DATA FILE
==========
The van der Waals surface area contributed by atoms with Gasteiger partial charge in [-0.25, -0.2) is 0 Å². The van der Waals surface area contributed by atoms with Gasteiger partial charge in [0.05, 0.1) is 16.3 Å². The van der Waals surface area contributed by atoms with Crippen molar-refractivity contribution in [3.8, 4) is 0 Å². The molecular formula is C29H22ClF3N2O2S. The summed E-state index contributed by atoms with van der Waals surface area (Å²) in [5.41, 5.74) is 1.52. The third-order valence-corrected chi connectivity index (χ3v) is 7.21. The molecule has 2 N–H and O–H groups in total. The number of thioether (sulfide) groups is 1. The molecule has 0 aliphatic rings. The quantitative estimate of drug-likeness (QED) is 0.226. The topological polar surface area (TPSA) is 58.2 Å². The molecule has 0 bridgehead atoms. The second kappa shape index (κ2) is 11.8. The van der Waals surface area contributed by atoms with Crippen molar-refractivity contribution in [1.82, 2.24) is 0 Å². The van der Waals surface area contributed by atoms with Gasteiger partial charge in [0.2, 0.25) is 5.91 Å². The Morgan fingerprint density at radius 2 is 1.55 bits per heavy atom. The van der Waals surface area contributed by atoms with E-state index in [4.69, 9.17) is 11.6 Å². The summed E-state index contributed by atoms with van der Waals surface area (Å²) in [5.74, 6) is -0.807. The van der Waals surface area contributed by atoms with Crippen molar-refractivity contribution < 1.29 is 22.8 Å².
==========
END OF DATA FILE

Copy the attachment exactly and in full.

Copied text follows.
The van der Waals surface area contributed by atoms with Gasteiger partial charge in [-0.25, -0.2) is 0 Å². The van der Waals surface area contributed by atoms with Gasteiger partial charge in [0.05, 0.1) is 16.3 Å². The van der Waals surface area contributed by atoms with Crippen molar-refractivity contribution in [3.8, 4) is 0 Å². The molecular formula is C29H22ClF3N2O2S. The summed E-state index contributed by atoms with van der Waals surface area (Å²) in [5.41, 5.74) is 1.52. The third-order valence-corrected chi connectivity index (χ3v) is 7.21. The molecule has 2 N–H and O–H groups in total. The number of thioether (sulfide) groups is 1. The molecule has 0 aliphatic rings. The quantitative estimate of drug-likeness (QED) is 0.226. The topological polar surface area (TPSA) is 58.2 Å². The molecule has 0 bridgehead atoms. The second kappa shape index (κ2) is 11.8. The van der Waals surface area contributed by atoms with Crippen molar-refractivity contribution in [1.82, 2.24) is 0 Å². The van der Waals surface area contributed by atoms with Gasteiger partial charge in [0.2, 0.25) is 5.91 Å². The Morgan fingerprint density at radius 2 is 1.55 bits per heavy atom. The van der Waals surface area contributed by atoms with E-state index in [4.69, 9.17) is 11.6 Å². The summed E-state index contributed by atoms with van der Waals surface area (Å²) in [5.74, 6) is -0.807. The van der Waals surface area contributed by atoms with Crippen molar-refractivity contribution < 1.29 is 22.8 Å².